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Southwest Center for Occupational and Environmental Health

Celebrating National Public Health Week: Honoring Milestones and Embracing the Future

By Bill Christian, MD, MPH, MS

During National Public Health Week (April 1-7, 2024) it's time to celebrate the progress we've made in keeping people healthy, remember the important milestones along the way, and reaffirm our dedication to making the world a healthier place. I’m amazed by the diverse ways public health has made a difference in communities all over the world and how much it's improved people's lives. Notable public health accomplishments have laid the groundwork for public health professionals, and I’m also really excited about what's to come.

One of the earliest pioneers in public health was John Snow, who's often called the Father of epidemiology. In 1854, during a cholera outbreak in London, Snow mapped out all the cases and figured out that contaminated water was the source of the problem. This method of using data to understand disease transmission and guide public health responses is still used.

2024Theme_IG.pngI’m also reminded of public health influencers in occupational health. Alice Hamilton, MD, researched the health effects of industrial hazards such as lead, mercury, and carbon monoxide. Her work led to improved workplace safety standards and regulations. Irving Selikoff, MD, shed light on the dangers of asbestos, contributing to the advocacy and safety for workers. Today, we have institutions like UTHealth Houston, which offer programs such as a PhD in Environmental Science with a specialization in Total Worker Health®, the first of its kind, to further health promotion in the workplace.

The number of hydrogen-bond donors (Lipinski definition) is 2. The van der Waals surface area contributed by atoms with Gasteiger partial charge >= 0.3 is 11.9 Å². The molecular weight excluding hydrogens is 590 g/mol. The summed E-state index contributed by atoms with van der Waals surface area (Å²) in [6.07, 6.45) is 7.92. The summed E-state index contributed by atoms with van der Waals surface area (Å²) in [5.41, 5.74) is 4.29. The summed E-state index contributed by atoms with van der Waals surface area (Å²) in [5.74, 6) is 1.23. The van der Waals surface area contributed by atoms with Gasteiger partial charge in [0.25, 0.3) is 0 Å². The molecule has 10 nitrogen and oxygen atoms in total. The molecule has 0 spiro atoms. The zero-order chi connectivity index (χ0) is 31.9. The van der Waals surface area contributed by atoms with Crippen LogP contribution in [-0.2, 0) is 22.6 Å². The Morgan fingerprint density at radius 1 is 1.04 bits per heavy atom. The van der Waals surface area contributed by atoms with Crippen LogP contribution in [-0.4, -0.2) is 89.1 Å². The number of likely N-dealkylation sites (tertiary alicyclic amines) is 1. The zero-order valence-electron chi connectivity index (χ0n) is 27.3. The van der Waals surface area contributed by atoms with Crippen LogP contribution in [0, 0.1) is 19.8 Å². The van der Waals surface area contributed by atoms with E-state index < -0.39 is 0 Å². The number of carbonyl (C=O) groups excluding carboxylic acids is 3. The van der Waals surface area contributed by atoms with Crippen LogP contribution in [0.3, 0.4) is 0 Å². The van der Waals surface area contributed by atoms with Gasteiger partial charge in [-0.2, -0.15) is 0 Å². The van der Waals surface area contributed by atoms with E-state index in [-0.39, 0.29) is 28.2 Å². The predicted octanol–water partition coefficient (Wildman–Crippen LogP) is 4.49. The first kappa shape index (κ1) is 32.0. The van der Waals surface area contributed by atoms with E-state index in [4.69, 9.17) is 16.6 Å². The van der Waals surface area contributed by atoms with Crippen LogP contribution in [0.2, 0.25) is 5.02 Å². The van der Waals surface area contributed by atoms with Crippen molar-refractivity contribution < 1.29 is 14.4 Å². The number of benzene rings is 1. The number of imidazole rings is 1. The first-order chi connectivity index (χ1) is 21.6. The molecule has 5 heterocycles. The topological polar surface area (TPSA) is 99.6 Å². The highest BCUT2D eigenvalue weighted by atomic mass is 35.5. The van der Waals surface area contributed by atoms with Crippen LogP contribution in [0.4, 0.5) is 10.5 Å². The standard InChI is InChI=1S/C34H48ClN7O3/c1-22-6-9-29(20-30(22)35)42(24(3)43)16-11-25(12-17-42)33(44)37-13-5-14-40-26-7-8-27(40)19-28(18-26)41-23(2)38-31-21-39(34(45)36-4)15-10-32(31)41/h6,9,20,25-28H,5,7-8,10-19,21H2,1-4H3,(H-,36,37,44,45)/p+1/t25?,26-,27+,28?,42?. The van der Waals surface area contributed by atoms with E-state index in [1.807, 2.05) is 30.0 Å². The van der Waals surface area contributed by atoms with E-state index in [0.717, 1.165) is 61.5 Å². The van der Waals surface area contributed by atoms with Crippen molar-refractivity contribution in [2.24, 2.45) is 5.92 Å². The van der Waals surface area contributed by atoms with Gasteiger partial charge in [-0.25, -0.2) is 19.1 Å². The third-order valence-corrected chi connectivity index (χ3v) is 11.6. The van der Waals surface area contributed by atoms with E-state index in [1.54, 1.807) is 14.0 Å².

One of the most important recent breakthroughs in public health is the development of the malaria vaccine, which has the potential to save many lives from such a debilitating pathogen. Another is the progress made in the fight against polio. Thanks to vaccination efforts and support from governments and organizations around the world, polio is inching closer to eradication. 

Public health as a field has expanded its influence in many areas. For example, advocacy towards improved indoor air quality has been the lifework of Joseph Allen, PhD, of Harvard Healthy Buildings, while water quality has improved with the setting of a per- and polyfluoroalkyl substances standard set by the US Environmental Protection Agency. Public health maintains a health equity lens and continues to strive as such in its everyday practice.

As we celebrate National Public Health Week, let's keep pushing for fair access to healthcare, evidence-based interventions, and the components that can create healthy communities. This week serves as a reminder of the profound impact we can have when we work together towards a common goal: promoting health, preventing disease, and ensuring the well-being of future generations. Together, let us continue to strive for health equity, social justice, and the realization of our shared vision of a healthier world.